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The quickest way to get a taxi in Dubai



The rise of the taxi-hailing app has given the carless a multitude of choices for getting around Dubai. But which is the best? In a totally unscientific trial, we attempted to find out. Standing at the same spot in the neighbourhood formerly known as Tecom, and at the same time every day between Sunday and Wednesday, we gave each
of the four main varieties a go.

Here are the results… completely non-peer-approved.

1. Careem (Economy)
Careem is the biggest network of chauffeur-driven cabs in the region. It’s no surprise, then, that as soon as I request one the interactive map pops with over a dozen drivers circling Barsha Heights. However, I’m not quite ready to leave, so I close the app and decide to put on some trousers before I order.
Fully-clothed, I request one of Careem’s economy class vehicles.
It just so happens there’s one outside my building that immediately pings to announce he’s here. Easy.
From “Yalla” to passenger seat: Two minutes.
Verdict: The clear winner, even if it might have been a total fluke.

2. Uber (Economy)
Uber doesn’t quite have the same coverage in Dubai as Careem, so there weren’t as many available cabs cruising around Barsha Heights. Although I found one quickly enough, the driver struggled to find the pin drop and had to call me a few times for directions. So, I was standing in the road just before midday flapping my arms at him like a madman. Not ideal.
Of all the vehicles I travelled in, though, Uber was the best equipped. AC controls in the back allowed me to dry the beads of sweat on my forehead, and the push-button window shades are a nice touch. The best bit? Realising there was a phone charging cable to revive my dying smartphone.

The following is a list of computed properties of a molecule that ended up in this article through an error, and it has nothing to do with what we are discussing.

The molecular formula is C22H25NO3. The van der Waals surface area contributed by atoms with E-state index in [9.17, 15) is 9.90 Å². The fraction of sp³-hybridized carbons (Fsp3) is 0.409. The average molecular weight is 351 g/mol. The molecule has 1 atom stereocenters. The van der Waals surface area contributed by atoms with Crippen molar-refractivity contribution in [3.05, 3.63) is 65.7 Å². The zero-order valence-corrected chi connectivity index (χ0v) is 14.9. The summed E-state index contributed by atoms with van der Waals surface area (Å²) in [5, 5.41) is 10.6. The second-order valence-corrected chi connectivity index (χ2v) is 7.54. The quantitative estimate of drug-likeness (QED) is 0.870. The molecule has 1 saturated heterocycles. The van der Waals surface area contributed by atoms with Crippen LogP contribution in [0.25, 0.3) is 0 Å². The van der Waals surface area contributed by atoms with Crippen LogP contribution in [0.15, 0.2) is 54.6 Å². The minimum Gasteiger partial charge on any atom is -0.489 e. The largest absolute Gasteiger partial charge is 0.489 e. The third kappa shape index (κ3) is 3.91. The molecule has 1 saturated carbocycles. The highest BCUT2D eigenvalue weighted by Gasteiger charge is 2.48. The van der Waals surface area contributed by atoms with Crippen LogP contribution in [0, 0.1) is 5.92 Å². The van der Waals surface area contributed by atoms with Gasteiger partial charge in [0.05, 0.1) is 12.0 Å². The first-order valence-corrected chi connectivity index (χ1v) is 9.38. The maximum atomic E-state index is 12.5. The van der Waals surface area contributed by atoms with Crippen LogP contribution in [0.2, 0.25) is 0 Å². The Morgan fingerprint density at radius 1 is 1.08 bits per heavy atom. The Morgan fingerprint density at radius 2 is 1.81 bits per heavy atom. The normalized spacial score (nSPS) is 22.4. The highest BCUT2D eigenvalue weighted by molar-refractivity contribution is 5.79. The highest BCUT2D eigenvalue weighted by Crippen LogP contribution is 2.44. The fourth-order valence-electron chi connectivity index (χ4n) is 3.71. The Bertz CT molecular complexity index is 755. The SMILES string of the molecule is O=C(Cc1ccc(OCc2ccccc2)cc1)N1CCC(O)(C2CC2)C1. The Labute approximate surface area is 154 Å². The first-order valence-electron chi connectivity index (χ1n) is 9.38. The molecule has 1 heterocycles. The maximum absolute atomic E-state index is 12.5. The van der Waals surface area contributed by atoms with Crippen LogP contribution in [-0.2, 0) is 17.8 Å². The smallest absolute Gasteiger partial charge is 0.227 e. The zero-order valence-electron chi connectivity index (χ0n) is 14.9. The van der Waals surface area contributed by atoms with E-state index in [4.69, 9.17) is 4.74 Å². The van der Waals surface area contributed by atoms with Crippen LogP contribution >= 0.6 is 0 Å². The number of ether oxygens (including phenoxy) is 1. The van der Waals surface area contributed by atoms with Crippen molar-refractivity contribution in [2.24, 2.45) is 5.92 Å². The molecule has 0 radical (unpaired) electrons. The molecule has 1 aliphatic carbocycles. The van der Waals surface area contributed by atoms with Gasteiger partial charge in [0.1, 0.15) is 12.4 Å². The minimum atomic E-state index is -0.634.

From “Select” to passenger seat: Six minutes.
Verdict: Late, but nicely executed.

3. RTA (via Careem)
You can, of course, now book RTA cabs through the Careem app. A few seconds after booking I receive a call from a curious driver to make sure I hadn’t ordered him by mistake, which I assume by his tone happens all too often.
Assurances given, my cab rolls up two minutes later. Unlike Careem, it’s cash only in an RTA taxi so make sure you have some. Seeing as though I look like the type of guy who often forgets his wallet, my driver asks if I have money on me before pulling away. Thanks, mate.
From “Request Taxi” to passenger seat: Three minutes.
Verdict: Not great if you have a persecution complex.

4. Regular RTA cab
Hailing a cab on the street is simple enough. There are hundreds of them flying around Barsha Heights, so it’s just a case of braving the heat for a couple of minutes and then jumping inside. Easy, right? Well, not exactly.
You see, other people think the same way and they’ll do what they can to beat you to it. I was almost impressed with the way a lady strode up, looked at the whites of my eyes and then moved ten feet up the same bit of pavement to flag a taxi down. She even flashed a knowing smile at me as she ducked into the passenger seat. Luckily, I only had to cook a little longer in the sun before jumping into a cab and breathlessly requesting that the AC is ramped up to eleven.
From street to passenger seat: 12 minutes.
Verdict: It’s a jungle out there.

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